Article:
Confronting killer provides relief for family
The family of murdered Nelson woman Lisa Maree Corbett, who was killed by a former partner within earshot of her youngest child, say confronting her killer has put them back in control.
Michael William Beca, 46, was yesterday sentenced to a minimum of 15 years in prison for the "callous" murder of Ms Corbett, 37, on the Spooner Range near Nelson in March last year.
After a protracted court case, Beca eventually admitted strangling Ms Corbett in the back of a van while her 5-year-old daughter was in the front seat.
Five members of Ms Corbett's close family watched the sentencing from the public gallery in the High Court at Nelson.
They angrily and emotionally confronted Beca through their victim impact statements, calling him a "cowardly animal" and telling him he had no right to take Ms Corbett's life.
Her mother said it was their chance to take the power back from Beca, who had manipulated and delayed the legal process for months after initially admitting the murder to police.
The whole family was feeling stronger after speaking in court, she said.
"Today was our day, our turn to say what we felt. I think everyone deserves that."
One man threatened Beca, saying he would kill him if he had the chance, and that he hoped he would meet his match in prison.
"Beca handed himself a death sentence and Lisa's family a life sentence," he said.
Ms Corbett's brother said the family now had "a sense of closure, and hope to now move forward".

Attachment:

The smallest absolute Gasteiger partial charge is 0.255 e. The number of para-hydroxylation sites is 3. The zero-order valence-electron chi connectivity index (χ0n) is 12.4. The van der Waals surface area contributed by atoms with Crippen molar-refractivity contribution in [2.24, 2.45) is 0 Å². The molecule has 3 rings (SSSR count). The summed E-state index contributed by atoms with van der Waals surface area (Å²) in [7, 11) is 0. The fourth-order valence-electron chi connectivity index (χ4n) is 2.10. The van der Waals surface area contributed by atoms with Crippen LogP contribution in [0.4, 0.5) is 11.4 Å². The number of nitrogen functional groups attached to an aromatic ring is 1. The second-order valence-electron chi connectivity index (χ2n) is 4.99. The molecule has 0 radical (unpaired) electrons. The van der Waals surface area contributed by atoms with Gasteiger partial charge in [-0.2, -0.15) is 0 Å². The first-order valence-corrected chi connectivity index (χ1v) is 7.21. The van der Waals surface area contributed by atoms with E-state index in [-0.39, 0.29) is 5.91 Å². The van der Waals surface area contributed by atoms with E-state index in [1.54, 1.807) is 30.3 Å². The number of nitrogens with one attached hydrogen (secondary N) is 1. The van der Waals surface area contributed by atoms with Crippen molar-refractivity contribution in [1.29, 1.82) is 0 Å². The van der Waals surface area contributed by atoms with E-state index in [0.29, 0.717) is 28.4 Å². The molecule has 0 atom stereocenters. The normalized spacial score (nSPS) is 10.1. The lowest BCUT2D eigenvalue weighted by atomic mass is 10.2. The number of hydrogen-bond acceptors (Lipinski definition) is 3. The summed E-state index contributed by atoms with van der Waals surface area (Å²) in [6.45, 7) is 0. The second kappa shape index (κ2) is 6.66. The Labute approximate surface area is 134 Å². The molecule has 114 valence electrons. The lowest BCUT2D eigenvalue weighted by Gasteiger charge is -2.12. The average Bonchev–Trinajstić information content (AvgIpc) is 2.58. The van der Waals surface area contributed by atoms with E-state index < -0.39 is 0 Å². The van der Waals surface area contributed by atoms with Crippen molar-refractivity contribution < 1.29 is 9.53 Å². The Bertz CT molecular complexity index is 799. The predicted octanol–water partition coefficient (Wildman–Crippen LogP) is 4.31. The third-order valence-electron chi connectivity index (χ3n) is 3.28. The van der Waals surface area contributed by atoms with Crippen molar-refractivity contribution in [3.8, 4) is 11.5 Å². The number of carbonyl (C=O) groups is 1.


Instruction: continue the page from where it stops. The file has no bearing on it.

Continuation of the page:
"It's putting the grieving process behind us, finally," her father added.
"We are happy with the sentence, but no matter what it was, it doesn't change anything. Our daughter will not be coming back."
Born in Dunedin in 1975, Ms Corbett grew up in the South Island. She moved to Nelson in 2006, and lived most recently at the Brook Valley Holiday Park with her youngest daughter.
"She was a good mum. She loved her three girls," her mother said. "She was a lot of fun."
She said Ms Corbett loved to collect shells on Tahunanui Beach and wander the bush tracks in the Brook Valley.
"She absolutely loved living in Nelson. She wrote poetry here."
Ms Corbett's youngest daughter, who was in the van, has since moved south to live with family. Although traumatised, she was as happy as a seven-year-old could be without her mum, Ms Corbett's mother said.
"She is settling into school nicely. She has a very close family - her grandparents are now her parents."
Only Ms Corbett's daughters had met Beca before the murder.
"As far as I knew, she was happy," her eldest daughter said.
"I didn't see anything was wrong."
Despite the lack of warning signs in her mother's case, the teenager said she wanted to send a message to Kiwi women who were stuck in violent relationships.
"Domestic violence is a big problem in this country. I just think it's important that women know there is a way out, and that they can tell people what's going on before it gets this far."
Ms Corbett's father thanked everyone involved with bringing Beca to justice, including Nelson police detectives and court staff, lawyers, Child, Youth and Family, and Victim Support workers.
He said the delays in the case were extremely frustrating, and went to show what kind of man Beca was. However, the family understood that the legal process needed to proceed correctly to ensure a conviction.
He said it had been a long time coming, but yesterday justice was done.
Now it was time to move forward, to remember and to celebrate Ms Corbett's life, he said.
The Nelson Mail